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Mesquite food pantry's ability to deliver much-needed meals in jeopardy after catalytic converter thefts

With the truck out of service, the group said it would cause a trickledown effect, leaving families who rely on their meals without food.

MESQUITE, Texas — A North Texas food pantry is the latest victim of the ongoing catalytic converter theft problem. Now, the Mesquite food pantry is afraid they’re going to run dry, because they can’t get the trucks fixed immediately.

Sharing Life Community Outreach Food Pantry in Mesquite feeds thousands of families a week. But during the overnight hours, criminals stole catalytic converters off of their food trucks.

Teresa Jackson is the CEO of the company. Jackson said the families they’re helping never know where the next meal is coming from. To have the converters stolen has dealt a serious blow.

“We can’t deliver food to partners if don’t have trucks,” she explained.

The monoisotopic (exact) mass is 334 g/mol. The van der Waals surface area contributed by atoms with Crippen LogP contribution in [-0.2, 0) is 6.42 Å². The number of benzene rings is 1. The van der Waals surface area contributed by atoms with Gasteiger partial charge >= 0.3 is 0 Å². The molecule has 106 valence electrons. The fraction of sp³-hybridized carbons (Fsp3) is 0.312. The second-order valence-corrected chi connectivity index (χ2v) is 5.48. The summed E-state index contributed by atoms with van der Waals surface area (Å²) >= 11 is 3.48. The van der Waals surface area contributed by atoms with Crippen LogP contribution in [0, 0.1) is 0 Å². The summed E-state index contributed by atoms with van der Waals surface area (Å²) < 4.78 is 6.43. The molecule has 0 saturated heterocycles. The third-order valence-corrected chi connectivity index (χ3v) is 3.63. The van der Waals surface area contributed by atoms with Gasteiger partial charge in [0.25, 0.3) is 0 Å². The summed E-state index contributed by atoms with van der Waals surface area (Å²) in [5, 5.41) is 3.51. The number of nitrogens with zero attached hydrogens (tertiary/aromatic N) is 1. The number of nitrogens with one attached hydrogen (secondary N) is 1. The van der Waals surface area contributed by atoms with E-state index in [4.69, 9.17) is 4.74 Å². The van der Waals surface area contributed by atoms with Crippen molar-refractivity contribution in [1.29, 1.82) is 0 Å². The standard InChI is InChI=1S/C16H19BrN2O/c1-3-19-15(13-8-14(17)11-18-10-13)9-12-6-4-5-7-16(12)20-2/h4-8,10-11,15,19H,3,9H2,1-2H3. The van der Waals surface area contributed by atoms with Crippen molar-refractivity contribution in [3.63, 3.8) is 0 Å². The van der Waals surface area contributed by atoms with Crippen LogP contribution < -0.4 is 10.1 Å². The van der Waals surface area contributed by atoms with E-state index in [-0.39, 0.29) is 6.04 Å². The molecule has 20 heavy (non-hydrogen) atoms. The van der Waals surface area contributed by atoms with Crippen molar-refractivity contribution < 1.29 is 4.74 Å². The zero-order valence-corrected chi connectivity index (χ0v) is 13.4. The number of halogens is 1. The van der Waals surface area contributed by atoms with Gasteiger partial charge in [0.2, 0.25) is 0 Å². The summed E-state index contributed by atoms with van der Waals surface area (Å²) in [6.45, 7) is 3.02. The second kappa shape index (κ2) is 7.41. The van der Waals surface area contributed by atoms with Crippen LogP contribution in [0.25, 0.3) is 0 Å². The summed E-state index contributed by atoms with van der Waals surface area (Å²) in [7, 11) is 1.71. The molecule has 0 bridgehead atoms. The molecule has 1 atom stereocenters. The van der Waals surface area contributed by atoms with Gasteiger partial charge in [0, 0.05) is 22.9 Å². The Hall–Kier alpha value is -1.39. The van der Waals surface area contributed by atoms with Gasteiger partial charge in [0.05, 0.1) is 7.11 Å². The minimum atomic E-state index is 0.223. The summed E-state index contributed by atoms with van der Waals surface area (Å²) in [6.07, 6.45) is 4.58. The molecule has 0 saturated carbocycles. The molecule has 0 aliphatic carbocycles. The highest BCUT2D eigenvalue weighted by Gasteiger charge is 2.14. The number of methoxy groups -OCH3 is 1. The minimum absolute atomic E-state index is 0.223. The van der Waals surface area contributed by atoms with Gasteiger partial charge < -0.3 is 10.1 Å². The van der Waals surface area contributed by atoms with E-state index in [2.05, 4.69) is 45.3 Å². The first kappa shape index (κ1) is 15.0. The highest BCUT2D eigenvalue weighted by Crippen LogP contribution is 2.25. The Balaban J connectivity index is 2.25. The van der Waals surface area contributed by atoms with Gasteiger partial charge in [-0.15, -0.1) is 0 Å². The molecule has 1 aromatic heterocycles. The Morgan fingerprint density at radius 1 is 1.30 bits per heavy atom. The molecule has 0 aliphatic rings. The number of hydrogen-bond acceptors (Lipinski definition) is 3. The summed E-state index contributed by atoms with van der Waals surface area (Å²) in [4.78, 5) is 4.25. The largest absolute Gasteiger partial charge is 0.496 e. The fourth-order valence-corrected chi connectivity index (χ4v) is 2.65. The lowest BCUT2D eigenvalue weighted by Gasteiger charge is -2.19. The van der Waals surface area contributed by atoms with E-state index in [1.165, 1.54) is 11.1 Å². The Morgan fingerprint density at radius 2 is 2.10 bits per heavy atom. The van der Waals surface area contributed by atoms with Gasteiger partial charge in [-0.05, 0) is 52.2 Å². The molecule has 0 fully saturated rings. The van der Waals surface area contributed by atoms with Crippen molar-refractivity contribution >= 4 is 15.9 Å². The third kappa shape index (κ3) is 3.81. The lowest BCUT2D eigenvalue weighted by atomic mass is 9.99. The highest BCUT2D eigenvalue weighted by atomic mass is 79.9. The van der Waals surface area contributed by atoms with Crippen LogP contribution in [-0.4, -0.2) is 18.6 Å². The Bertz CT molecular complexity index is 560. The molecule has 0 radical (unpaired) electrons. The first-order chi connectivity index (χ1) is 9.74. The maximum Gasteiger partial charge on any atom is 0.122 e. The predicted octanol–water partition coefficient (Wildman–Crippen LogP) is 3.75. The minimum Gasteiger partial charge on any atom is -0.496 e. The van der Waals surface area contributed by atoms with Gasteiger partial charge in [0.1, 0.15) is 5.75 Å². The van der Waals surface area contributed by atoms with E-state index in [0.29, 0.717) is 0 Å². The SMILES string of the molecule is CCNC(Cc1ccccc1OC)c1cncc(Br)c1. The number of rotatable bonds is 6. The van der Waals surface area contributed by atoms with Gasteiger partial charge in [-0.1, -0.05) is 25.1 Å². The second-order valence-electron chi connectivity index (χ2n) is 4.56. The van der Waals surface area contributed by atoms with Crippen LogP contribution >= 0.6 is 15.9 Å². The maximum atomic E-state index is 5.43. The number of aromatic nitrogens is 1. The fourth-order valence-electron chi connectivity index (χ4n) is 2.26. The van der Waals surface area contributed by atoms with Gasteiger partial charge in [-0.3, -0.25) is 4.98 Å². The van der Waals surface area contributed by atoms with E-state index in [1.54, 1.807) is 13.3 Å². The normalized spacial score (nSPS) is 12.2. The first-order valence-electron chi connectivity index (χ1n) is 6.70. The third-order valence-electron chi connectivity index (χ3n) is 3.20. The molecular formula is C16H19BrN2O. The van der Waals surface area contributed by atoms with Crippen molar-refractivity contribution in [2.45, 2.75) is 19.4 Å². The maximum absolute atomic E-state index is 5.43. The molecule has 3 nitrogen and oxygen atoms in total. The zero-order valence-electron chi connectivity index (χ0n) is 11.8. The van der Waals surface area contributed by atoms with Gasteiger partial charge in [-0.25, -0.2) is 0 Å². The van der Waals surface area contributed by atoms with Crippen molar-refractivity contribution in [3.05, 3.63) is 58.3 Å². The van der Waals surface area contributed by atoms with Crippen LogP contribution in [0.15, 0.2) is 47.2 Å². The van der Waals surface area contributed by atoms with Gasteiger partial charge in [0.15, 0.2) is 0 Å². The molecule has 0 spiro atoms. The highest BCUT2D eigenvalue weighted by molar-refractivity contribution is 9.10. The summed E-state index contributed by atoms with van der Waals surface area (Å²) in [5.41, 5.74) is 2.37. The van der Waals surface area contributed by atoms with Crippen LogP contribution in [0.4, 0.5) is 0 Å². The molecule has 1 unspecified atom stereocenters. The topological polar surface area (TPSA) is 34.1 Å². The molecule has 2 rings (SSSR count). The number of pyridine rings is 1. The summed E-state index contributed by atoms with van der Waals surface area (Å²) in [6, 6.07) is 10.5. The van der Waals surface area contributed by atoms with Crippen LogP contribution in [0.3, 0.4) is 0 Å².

But Jackson said she's not angry. Instead, her first words to the thieves were, “I want to help you.

“I’m willing to help you," she added. "Did you need rent money? Utilities? Food?"

Jackson said the truck was parked in the back of Lake Pointe Church on Emporium Circle.

“I looked under, and it was cut open,” said the man who picks up the food - at least 10,000 pounds of it a day - every day.

The trucks go around to 70 different food organizations, where they’re picking up everything - from apples, to oranges, to meats. It gets distributed, but the food on hand now will likely be gone in less than a week. 

It might take days before the food trucks get fixed. And getting a rental truck has been impossible. Because of a shortage in computer chips - needed to operate car systems - used cars and rental cars are also in short supply.

“We called, and no one had a lease available right now, they’re all booked up,” Jackson said.

With the truck out of service, the food shortage will have a trickledown effect. Children in summer school programs rely on the food.

“That food goes into our summer feeding backpacks," she explained. "We provide that food to kids in the summer, who aren’t getting free lunch and breakfast at school."

In the end, though, Jackson said faith will lead the way.

“We are overcomers, because that’s who we are. And, we get things done,” she said.

So, what’s the next step? The food bank is trying to work all of that out now. Anyone who would like to donate can do so at Sharing Life's website www.sharinglifeoutreach.org/donate.

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